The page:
Degree Type

Dissertation

Date of Award

2016

Degree Name

Doctor of Philosophy

Department

Biochemistry, Biophysics and Molecular Biology

Major

Biochemistry

First Advisor

Basil J. Nikolau

Abstract

The aerial surfaces of plants are covered with a waxy coating called the cuticle. The cuticle plays a vital role by preventing excessive water loss and acts as the front line of defense against pathogen ingress. The cuticle is comprised of very long chain fatty acids (VLCFAs) and their aliphatic derivatives, which include alkanes, primary and secondary alcohols, wax esters, and ketones. These lipid compounds are synthesized by one of two pathways: the reductive pathway, which generates primary alcohols and wax esters, and the hydrocarbon pathway that synthesizes alkanes and the derivatives, such as secondary alcohols and ketones. Genetic studies in Arabidopsis have provided insights, particularly into the hydrocarbon pathway, with the molecular characterization of such genes as CER1 and CER3. Zea mays is a complementary system to further dissect cuticular lipid biosynthesis, particularly as it’s leaf cuticle is composed primarily of products of the reductive pathway. An extensive collection of glossy mutants that affect the normal deposition of the cuticle has been amassed since the early 1930s, and some of these (glossy1, glossy2, glossy8, glossy4) have been molecularly characterized. This study is focused on the characterization of 6 glossy1-homologs that we have identified by scanning the sequenced maize genome. These proteins have been expressed in heterologous systems (Arabidopsis), and the effect of expressing each transgene is being evaluated by lipidomic analyses.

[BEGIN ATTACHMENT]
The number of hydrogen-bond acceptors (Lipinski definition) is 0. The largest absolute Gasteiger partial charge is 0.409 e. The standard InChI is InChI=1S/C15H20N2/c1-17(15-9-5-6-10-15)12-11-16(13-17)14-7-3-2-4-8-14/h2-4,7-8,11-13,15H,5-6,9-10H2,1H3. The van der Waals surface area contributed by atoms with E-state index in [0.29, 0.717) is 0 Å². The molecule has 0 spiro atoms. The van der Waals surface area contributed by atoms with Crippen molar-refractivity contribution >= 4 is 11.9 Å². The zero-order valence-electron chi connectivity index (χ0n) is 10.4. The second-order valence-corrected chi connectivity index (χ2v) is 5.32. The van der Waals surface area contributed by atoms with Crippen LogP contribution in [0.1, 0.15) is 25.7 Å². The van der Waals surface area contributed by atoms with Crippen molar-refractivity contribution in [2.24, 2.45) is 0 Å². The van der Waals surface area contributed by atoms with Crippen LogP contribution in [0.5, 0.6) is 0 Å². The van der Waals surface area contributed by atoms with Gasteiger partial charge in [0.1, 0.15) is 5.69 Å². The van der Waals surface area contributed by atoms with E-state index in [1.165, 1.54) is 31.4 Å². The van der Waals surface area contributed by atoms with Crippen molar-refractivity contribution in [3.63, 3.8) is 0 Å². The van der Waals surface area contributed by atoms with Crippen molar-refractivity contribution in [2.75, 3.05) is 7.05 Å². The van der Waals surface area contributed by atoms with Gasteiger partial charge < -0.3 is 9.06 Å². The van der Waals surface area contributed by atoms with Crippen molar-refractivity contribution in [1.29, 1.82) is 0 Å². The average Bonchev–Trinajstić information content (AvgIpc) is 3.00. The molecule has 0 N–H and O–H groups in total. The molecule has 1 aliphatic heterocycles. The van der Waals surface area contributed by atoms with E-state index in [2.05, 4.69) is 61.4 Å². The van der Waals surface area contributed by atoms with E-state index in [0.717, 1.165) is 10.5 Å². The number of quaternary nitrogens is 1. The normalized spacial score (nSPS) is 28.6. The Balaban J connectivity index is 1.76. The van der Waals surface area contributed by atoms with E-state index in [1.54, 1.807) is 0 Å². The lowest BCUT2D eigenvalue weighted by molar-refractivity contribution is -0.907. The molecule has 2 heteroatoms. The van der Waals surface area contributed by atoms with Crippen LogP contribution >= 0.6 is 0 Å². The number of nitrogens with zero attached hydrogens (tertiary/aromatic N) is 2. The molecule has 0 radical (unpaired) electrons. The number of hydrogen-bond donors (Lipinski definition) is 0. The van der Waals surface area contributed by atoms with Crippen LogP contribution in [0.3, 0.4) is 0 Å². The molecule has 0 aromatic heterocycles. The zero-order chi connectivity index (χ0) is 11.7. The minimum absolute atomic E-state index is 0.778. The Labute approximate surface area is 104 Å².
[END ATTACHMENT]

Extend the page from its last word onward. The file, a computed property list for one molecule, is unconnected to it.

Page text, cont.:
Copyright Owner

Jennifer Chmielowski

Language

en

File Format

application/pdf

File Size

101 pages

Included in

Biochemistry Commons

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